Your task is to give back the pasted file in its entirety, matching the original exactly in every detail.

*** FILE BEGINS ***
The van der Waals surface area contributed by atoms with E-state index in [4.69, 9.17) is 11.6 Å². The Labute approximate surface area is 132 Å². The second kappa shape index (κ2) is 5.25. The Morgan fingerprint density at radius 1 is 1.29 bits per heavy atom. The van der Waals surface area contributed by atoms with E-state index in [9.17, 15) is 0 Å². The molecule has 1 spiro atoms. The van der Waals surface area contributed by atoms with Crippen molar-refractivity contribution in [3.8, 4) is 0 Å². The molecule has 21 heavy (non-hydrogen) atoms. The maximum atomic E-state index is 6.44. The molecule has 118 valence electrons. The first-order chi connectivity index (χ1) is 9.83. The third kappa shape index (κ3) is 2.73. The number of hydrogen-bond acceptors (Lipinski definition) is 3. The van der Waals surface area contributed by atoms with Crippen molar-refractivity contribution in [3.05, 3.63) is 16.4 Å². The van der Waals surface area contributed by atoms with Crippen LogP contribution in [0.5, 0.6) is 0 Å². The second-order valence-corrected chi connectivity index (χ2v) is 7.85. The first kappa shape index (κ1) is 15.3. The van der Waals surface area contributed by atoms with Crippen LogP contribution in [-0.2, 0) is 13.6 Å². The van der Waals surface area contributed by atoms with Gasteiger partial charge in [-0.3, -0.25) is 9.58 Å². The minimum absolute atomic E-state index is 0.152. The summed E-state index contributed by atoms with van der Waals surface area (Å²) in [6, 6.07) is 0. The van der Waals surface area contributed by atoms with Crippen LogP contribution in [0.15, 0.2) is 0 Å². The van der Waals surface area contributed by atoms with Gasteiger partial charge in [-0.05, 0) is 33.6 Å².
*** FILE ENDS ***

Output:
The van der Waals surface area contributed by atoms with E-state index in [4.69, 9.17) is 11.6 Å². The Labute approximate surface area is 132 Å². The second kappa shape index (κ2) is 5.25. The Morgan fingerprint density at radius 1 is 1.29 bits per heavy atom. The van der Waals surface area contributed by atoms with E-state index in [9.17, 15) is 0 Å². The molecule has 1 spiro atoms. The van der Waals surface area contributed by atoms with Crippen molar-refractivity contribution in [3.8, 4) is 0 Å². The molecule has 21 heavy (non-hydrogen) atoms. The maximum atomic E-state index is 6.44. The molecule has 118 valence electrons. The first-order chi connectivity index (χ1) is 9.83. The third kappa shape index (κ3) is 2.73. The number of hydrogen-bond acceptors (Lipinski definition) is 3. The van der Waals surface area contributed by atoms with Crippen molar-refractivity contribution in [3.05, 3.63) is 16.4 Å². The van der Waals surface area contributed by atoms with Crippen LogP contribution in [0.5, 0.6) is 0 Å². The second-order valence-corrected chi connectivity index (χ2v) is 7.85. The first kappa shape index (κ1) is 15.3. The van der Waals surface area contributed by atoms with Crippen LogP contribution in [-0.2, 0) is 13.6 Å². The van der Waals surface area contributed by atoms with Gasteiger partial charge in [-0.3, -0.25) is 9.58 Å². The minimum absolute atomic E-state index is 0.152. The summed E-state index contributed by atoms with van der Waals surface area (Å²) in [6, 6.07) is 0. The van der Waals surface area contributed by atoms with Crippen LogP contribution in [0.15, 0.2) is 0 Å². The van der Waals surface area contributed by atoms with Gasteiger partial charge in [-0.05, 0) is 33.6 Å².